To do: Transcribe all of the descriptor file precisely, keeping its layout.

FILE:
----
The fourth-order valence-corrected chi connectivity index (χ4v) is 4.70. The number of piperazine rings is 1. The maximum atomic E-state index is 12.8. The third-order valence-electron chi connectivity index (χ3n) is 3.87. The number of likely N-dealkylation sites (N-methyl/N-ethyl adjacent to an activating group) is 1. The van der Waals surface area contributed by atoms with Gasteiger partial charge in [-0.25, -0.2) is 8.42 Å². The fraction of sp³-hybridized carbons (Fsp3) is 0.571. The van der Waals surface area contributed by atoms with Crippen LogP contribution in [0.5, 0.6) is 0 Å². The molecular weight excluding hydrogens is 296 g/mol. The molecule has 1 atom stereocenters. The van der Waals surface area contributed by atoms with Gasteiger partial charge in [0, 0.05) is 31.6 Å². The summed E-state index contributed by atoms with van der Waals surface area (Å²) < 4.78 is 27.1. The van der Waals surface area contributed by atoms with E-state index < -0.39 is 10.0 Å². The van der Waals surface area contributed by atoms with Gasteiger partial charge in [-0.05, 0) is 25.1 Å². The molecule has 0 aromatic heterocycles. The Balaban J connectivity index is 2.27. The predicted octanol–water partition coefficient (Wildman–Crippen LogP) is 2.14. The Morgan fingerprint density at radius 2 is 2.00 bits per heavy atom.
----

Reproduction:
The fourth-order valence-corrected chi connectivity index (χ4v) is 4.70. The number of piperazine rings is 1. The maximum atomic E-state index is 12.8. The third-order valence-electron chi connectivity index (χ3n) is 3.87. The number of likely N-dealkylation sites (N-methyl/N-ethyl adjacent to an activating group) is 1. The van der Waals surface area contributed by atoms with Gasteiger partial charge in [-0.25, -0.2) is 8.42 Å². The fraction of sp³-hybridized carbons (Fsp3) is 0.571. The van der Waals surface area contributed by atoms with Crippen LogP contribution in [0.5, 0.6) is 0 Å². The molecular weight excluding hydrogens is 296 g/mol. The molecule has 1 atom stereocenters. The van der Waals surface area contributed by atoms with Gasteiger partial charge in [0, 0.05) is 31.6 Å². The summed E-state index contributed by atoms with van der Waals surface area (Å²) < 4.78 is 27.1. The van der Waals surface area contributed by atoms with E-state index < -0.39 is 10.0 Å². The van der Waals surface area contributed by atoms with Gasteiger partial charge in [-0.05, 0) is 25.1 Å². The molecule has 0 aromatic heterocycles. The Balaban J connectivity index is 2.27. The predicted octanol–water partition coefficient (Wildman–Crippen LogP) is 2.14. The Morgan fingerprint density at radius 2 is 2.00 bits per heavy atom.